Günter Wand conducting the NDR Symphony Orchestra
at the Schleswig-Holstein Music Festival
Studio: NDR/TDK (Distr. by Naxos)
Video: 4:3 color, no region code
Audio: PCM stereo
Length: 82 minutes
Wand, who died in 2002, was one of the primary Bruckner specialists of the last century, and this is part of a series of the composer’s symphonies under Wand’s baton which TDK is currently issuing. They will make an interesting companion to the series of the complete Bruckner symphonies he recorded on BMG CDs. Wand was rigorous in his adherence to the composer’s original thoughts and was partial to the original versions of most of the symphonies. (This performance uses the Robert Haas Edition, which is based on the autograph sources.)
The Fifth is considered the most Beethovenian of all Bruckner’s symphonies in its strict thematic development. But its massive block-like structure is a whole different architectural approach from Beethoven. The day prior to viewing this DVD I had attended a concert which included a work by the contemporary avantgarde composer John Zorn, who writes short musical ideas on file cards and then shuffles them to end up with his composition. During some of the pauses between the giant blocks of Bruckner’s symphonic structure I couldn’t help thinking of Zorn’s work shifting gears, so to speak, between sections. Of course there is a very strong and identifiable harmonic and rhythmic style to all of Bruckner’s blocks, while Zorn’s are wildly different from one another. In fact the symmetrically of the four movements of Bruckner’s work and the interrelationships of the various themes all flow in an inexorable pattern of repetitions that seems to presage the current style of minimalist composers. Mozart may have known exactly how many times to repeat something before overextending the listener’s patience, but Bruckner forges ahead way beyond that point in his steadfast religious fervor and makes us accept it. (Some might say Or Else…is that Germanic or not?)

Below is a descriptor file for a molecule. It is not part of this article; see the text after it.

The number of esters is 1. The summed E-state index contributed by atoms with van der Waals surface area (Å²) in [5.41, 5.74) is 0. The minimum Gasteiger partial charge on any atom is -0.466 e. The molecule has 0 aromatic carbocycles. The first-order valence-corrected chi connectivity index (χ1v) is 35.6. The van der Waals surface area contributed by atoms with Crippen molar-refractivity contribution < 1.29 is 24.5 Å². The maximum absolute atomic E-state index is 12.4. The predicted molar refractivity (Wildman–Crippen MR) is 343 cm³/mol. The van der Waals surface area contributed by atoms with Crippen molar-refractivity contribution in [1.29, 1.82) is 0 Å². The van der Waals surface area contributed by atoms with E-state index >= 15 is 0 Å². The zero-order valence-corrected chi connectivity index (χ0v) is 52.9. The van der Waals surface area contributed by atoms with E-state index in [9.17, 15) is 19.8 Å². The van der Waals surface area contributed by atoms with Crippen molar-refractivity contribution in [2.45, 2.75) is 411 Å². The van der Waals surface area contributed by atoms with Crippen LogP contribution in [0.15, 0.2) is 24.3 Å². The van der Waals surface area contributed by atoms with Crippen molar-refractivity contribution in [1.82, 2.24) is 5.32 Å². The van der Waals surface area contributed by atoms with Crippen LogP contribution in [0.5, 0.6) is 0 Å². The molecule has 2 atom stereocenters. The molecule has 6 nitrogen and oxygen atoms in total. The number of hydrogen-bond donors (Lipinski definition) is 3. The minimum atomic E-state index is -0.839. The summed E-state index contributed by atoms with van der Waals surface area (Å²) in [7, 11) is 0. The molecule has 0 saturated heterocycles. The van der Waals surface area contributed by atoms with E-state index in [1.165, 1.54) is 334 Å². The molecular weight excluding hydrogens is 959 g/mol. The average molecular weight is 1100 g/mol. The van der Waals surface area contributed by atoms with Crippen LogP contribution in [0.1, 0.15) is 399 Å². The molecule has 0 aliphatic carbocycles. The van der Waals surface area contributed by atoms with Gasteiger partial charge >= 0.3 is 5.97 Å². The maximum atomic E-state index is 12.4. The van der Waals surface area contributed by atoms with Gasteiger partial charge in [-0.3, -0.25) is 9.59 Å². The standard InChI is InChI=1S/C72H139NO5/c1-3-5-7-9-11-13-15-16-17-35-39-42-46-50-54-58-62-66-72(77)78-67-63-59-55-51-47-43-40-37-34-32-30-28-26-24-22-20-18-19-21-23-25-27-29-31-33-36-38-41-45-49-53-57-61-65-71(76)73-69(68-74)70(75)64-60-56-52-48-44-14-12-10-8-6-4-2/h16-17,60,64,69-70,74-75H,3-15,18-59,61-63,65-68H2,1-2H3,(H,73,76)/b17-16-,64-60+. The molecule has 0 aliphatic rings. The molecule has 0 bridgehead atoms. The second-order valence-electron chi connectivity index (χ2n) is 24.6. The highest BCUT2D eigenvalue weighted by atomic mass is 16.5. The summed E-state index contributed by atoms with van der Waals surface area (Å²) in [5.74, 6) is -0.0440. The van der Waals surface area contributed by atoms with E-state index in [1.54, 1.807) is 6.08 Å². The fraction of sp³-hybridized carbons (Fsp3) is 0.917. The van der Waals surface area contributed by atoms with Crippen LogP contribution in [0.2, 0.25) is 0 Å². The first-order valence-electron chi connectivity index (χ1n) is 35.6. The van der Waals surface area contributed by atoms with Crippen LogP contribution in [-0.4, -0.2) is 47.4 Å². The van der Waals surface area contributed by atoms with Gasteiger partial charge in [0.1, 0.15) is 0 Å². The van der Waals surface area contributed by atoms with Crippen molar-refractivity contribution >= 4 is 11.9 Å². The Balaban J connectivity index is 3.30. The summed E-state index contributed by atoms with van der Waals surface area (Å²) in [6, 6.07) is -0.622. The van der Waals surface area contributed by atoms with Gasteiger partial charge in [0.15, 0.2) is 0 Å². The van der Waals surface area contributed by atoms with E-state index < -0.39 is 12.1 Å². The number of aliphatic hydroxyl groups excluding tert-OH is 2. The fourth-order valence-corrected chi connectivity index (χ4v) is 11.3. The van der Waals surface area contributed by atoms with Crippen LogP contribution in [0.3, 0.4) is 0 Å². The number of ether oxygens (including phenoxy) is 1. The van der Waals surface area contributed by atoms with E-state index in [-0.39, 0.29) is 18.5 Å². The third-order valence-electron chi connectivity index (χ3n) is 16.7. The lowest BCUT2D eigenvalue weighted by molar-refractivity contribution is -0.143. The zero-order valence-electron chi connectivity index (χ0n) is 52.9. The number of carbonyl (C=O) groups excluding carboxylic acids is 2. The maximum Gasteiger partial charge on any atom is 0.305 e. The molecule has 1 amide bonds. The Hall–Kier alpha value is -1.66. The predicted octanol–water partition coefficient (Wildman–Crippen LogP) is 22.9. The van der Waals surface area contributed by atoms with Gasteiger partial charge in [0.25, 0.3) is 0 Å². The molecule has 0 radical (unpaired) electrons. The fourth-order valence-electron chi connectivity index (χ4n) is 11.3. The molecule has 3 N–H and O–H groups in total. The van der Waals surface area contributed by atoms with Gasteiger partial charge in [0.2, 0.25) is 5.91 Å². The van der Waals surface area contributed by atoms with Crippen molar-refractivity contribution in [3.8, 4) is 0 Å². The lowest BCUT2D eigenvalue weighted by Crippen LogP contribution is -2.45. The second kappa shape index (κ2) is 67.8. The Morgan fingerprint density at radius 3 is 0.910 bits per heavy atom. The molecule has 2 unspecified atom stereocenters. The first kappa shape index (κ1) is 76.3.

I was surprised how reserved Wand’s conducting movements were in the first three movements of the Symphony. He reminded me of the footage of Richard Strauss in the Philips DVD of Great Conductors. Aside from maintaining a subtle beat, he seemed to mostly hush down passages in some orchestral sections that he found a bit too loud. However, in the Finale he becomes much more active, shaping the rousing climactic buildup of all the musical blocks that the composer has been playing with earlier in the lengthy work.
On the face of it committing an entire Bruckner symphony to a watchable video presentation would seem to be almost a thankless task. There is no soloist, not even any special solos from the first chairs of some of the sections. The work has a certain sameness of tone and mood throughout. But with the excellent videography and 48K stereo I found it a compelling visual concert. The sonics were clearly better than the complete Bruckner Symphonies set on Philips by Haitink, and about equal to most of the BMG Wand CDs. They decoded very well via ProLogic II – Bruckner and Mahler just seem to require surround sound! I don’t know how many cameras were used, but the shots always seem to be appropriate to the music, and alternate pleasingly between extreme closeups and long shots of the orchestra and hall – a very impressive space with an extremely high ceiling.
– John Sunier